At Helsinki, there will be discussions of forthcoming financial and taxation arrangements. No doubt the question of the UK Fontainebleau rebate lurks in the background of those discussions, and was recently debated in the European Parliament. The present arrangements have an unfortunate side-effect which was not fully foreseen at the time of the Fontainebleau agreement. As the current formula works, for every additional £100 million that the UK gets from the EU--for example, through objective 1 money--the Treasury loses about £70 million through the loss of the rebate. The net benefit, then, is only £30 million. Because of the additionality rules and the match funding that is required for some structural funds, the Treasury may have to find an additional £100 million. The UK then gains £30 million net but the Treasury is £70 million out of pocket.

That is a direct disincentive for the Treasury to maximise the take-up of EU funds and colours its attitude to some available sources of European money. Agriculture and regional policy have suffered from that. The Secretary of State conceded the point in the Welsh Grand Committee on 5 May 1998.

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I hope that the UK can maximise its take-up of European Union funds to the point where they are greater than the Fontainebleau rebate, and that the Fontainebleau formula can then be phased out. Until that happens, the mechanisms are contrary to the interests not only of Wales but of any other part of the UK that may benefit directly from EU funding.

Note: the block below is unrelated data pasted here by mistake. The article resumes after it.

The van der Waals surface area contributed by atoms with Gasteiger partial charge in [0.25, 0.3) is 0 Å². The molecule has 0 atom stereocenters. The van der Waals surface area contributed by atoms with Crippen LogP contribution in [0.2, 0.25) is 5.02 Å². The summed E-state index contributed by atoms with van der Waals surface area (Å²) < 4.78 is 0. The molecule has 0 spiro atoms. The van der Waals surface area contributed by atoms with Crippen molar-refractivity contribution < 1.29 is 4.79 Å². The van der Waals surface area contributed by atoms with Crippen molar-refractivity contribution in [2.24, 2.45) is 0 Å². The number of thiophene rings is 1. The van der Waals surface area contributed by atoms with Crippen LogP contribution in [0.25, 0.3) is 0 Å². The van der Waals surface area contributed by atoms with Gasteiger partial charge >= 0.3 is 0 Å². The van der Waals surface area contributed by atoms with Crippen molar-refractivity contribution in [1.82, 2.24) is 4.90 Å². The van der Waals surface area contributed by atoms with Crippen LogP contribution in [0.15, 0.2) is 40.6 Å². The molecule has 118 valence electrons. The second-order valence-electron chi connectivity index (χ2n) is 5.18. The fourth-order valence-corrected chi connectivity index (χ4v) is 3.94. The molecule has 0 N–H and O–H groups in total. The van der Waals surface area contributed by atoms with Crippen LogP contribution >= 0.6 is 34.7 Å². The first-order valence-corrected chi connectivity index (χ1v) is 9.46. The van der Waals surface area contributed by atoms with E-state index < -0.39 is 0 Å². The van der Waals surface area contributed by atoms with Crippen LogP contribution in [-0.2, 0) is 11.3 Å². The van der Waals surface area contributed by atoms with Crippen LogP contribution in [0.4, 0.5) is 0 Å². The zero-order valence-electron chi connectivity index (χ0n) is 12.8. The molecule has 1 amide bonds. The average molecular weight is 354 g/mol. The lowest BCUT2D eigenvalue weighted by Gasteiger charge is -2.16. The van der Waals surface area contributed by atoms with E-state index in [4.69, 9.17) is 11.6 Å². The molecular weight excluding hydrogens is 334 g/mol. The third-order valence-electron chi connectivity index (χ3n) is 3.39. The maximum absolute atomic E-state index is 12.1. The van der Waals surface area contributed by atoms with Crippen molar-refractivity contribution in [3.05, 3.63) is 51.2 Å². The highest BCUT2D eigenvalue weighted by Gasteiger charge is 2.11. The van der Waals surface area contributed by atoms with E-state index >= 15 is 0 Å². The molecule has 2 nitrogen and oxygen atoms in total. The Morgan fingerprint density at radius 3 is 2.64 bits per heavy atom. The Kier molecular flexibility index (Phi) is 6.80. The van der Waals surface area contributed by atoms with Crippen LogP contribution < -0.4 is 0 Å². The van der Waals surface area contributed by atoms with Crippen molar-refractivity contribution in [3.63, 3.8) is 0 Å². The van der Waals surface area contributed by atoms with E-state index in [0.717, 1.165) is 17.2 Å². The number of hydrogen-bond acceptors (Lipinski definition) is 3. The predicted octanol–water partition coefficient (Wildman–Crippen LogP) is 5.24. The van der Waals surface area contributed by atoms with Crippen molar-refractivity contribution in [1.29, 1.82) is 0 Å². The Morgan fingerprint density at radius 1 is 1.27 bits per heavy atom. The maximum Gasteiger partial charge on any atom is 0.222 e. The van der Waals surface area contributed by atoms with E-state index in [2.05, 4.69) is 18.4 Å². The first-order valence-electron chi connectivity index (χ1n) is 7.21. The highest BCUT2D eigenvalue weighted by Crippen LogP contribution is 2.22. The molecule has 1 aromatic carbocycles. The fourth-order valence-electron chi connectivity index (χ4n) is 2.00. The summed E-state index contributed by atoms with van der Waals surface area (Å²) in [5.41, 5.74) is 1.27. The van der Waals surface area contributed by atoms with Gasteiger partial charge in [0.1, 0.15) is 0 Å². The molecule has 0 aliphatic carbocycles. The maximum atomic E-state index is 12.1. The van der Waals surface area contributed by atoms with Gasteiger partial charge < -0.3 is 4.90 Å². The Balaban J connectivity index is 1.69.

Enlargement is another issue looming above Helsinki. Plaid Cymru welcomes the extension of the European Union to take in eastern European countries, but that is bound to have implications for the way in which small nations and historic regions are represented in the European structures, as was recently flagged up by our leader in the European Parliament, Jill Evans.

The Commission told Jill Evans that paragraph 2 of article 190 of the treaty says that the composition of the European Parliament will have to be modified to

It is worth dwelling on that wording. I stress the words "appropriate" and "of the peoples" and ask how the Government foresee the provisions affecting not only the level of UK representation in the European Parliament but the representation in the new structures of Wales, Scotland and Northern Ireland as peoples of Europe.